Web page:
I am also British Heart Foundation Senior Lecturer in Basic Biomedical Science and Scientific Director of the Microvascular Research Laboratories.
Understanding how vascular growth factors (VEGFs) regulate microvascular function is a key hurdle in developing treatments for as varied disease types as cancer, diabetes, vascular disease, psoriasis, age-related macular degeneration, and arthritis. These seemingly diverse diseases are either characterised by excessive and uncontrolled microvascular growth and permeability, such as in cancer, psoriasis, arthritis and diabetic retinopathy, or by an insufficiency of vascular growth into damaged tissue, for instance in peripheral ischaemia, diabetic ulceration and coronary ischaemia. Moreover, VEGFs are critical in non-angiogenesis-dependent diseases such as ARDS and neurodegenerative pathologies, although the mechanism is still contentious.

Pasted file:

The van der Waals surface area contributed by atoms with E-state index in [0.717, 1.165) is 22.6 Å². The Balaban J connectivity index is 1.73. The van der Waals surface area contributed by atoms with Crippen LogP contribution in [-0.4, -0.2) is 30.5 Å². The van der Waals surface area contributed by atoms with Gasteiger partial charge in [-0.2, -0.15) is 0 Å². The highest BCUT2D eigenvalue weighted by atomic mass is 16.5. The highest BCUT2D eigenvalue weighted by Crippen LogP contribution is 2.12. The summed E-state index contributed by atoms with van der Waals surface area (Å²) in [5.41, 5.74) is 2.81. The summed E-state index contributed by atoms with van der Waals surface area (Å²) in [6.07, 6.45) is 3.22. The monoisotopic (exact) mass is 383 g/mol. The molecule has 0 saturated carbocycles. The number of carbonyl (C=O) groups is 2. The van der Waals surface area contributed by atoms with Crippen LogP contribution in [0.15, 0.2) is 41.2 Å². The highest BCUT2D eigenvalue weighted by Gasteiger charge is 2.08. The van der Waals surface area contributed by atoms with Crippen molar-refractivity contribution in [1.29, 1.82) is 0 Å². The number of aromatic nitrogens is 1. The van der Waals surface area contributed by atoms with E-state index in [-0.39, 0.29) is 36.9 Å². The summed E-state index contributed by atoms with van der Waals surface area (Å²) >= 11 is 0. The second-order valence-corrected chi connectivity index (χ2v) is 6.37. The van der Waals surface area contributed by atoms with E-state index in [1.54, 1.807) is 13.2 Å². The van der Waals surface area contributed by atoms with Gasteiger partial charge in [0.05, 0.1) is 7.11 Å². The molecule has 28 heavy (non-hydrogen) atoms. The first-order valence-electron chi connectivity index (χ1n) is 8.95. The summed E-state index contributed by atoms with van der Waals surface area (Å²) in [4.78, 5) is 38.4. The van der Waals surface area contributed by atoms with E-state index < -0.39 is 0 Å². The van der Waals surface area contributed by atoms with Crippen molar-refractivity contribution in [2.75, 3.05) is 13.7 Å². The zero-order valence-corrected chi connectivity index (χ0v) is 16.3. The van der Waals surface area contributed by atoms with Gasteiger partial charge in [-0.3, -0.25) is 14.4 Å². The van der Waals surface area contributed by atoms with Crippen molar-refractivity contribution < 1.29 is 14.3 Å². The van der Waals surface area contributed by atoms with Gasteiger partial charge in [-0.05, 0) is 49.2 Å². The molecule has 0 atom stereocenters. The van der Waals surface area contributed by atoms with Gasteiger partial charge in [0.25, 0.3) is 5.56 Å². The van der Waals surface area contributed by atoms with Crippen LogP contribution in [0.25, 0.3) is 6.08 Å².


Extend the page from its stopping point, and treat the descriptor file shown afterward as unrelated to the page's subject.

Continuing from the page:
A principal difficulty in understanding how VEGFs work is their pluripotent nature. VEGFs are potent vascular permeability agents, strong vasodilators, autocrine growth factors on many cell types, and stimulate lymphatic growth. We have investigated how these multiple pathways can be separated using multiple methods, including coincident measurement of vascular permeability and compliance (figure A1), developing models for measuring angiogenesis and lymphangiogenesis in physiological systems (see figure A2&3), and investigating autocrine signalling pathways in multiple cell types.
As a way of integrating these approaches, we have set up the University of Bristol Microvascular Research Laboratories, focussing on translating basic biological science to clinical relevance and therapeutic development. More details of the MVRL can be found on its website
The MVRL is an in-vivo applied laboratory of the University of Bristol Wellcome Trust 4 year PhD programme in Dynamic Cell Imaging , and also takes on students through BHF, cancer charity and eye charity funded programmes.
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